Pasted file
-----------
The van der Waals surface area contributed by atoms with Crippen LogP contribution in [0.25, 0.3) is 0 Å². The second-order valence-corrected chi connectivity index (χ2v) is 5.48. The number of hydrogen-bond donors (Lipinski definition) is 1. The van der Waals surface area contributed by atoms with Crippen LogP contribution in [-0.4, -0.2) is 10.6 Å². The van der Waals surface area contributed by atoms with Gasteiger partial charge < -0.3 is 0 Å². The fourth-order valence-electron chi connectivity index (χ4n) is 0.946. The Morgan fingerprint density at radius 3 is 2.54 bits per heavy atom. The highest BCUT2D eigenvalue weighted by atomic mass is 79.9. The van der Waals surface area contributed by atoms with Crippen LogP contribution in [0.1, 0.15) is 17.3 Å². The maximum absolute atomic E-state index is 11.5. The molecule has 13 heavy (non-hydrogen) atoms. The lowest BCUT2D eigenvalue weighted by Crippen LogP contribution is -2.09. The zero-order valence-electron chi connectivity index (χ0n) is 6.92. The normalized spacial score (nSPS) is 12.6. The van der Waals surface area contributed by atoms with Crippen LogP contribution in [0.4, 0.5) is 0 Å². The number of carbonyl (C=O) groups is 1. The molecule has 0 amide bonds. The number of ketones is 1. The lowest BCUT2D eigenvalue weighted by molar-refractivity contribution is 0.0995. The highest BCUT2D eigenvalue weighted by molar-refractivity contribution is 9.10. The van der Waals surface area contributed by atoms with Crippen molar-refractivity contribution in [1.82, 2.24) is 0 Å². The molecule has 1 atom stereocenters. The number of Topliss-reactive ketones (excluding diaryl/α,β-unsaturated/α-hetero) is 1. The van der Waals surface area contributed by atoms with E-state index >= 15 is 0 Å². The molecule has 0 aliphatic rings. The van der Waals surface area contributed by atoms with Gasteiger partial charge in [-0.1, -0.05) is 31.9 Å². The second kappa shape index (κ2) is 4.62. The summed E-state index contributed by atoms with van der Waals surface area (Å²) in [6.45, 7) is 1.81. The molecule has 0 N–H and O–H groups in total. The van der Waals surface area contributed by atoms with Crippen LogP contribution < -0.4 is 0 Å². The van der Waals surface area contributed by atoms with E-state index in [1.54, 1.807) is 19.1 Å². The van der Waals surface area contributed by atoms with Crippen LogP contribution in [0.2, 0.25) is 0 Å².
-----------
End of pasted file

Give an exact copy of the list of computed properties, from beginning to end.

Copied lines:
The van der Waals surface area contributed by atoms with Crippen LogP contribution in [0.25, 0.3) is 0 Å². The second-order valence-corrected chi connectivity index (χ2v) is 5.48. The number of hydrogen-bond donors (Lipinski definition) is 1. The van der Waals surface area contributed by atoms with Crippen LogP contribution in [-0.4, -0.2) is 10.6 Å². The van der Waals surface area contributed by atoms with Gasteiger partial charge < -0.3 is 0 Å². The fourth-order valence-electron chi connectivity index (χ4n) is 0.946. The Morgan fingerprint density at radius 3 is 2.54 bits per heavy atom. The highest BCUT2D eigenvalue weighted by atomic mass is 79.9. The van der Waals surface area contributed by atoms with Crippen LogP contribution in [0.1, 0.15) is 17.3 Å². The maximum absolute atomic E-state index is 11.5. The molecule has 13 heavy (non-hydrogen) atoms. The lowest BCUT2D eigenvalue weighted by Crippen LogP contribution is -2.09. The zero-order valence-electron chi connectivity index (χ0n) is 6.92. The normalized spacial score (nSPS) is 12.6. The van der Waals surface area contributed by atoms with Crippen LogP contribution in [0.4, 0.5) is 0 Å². The number of carbonyl (C=O) groups is 1. The molecule has 0 amide bonds. The number of ketones is 1. The lowest BCUT2D eigenvalue weighted by molar-refractivity contribution is 0.0995. The highest BCUT2D eigenvalue weighted by molar-refractivity contribution is 9.10. The van der Waals surface area contributed by atoms with Crippen molar-refractivity contribution in [1.82, 2.24) is 0 Å². The molecule has 1 atom stereocenters. The number of Topliss-reactive ketones (excluding diaryl/α,β-unsaturated/α-hetero) is 1. The van der Waals surface area contributed by atoms with E-state index >= 15 is 0 Å². The molecule has 0 aliphatic rings. The van der Waals surface area contributed by atoms with Gasteiger partial charge in [-0.1, -0.05) is 31.9 Å². The second kappa shape index (κ2) is 4.62. The summed E-state index contributed by atoms with van der Waals surface area (Å²) in [6.45, 7) is 1.81. The molecule has 0 N–H and O–H groups in total. The van der Waals surface area contributed by atoms with Crippen LogP contribution < -0.4 is 0 Å². The van der Waals surface area contributed by atoms with E-state index in [1.54, 1.807) is 19.1 Å². The van der Waals surface area contributed by atoms with Crippen LogP contribution in [0.2, 0.25) is 0 Å².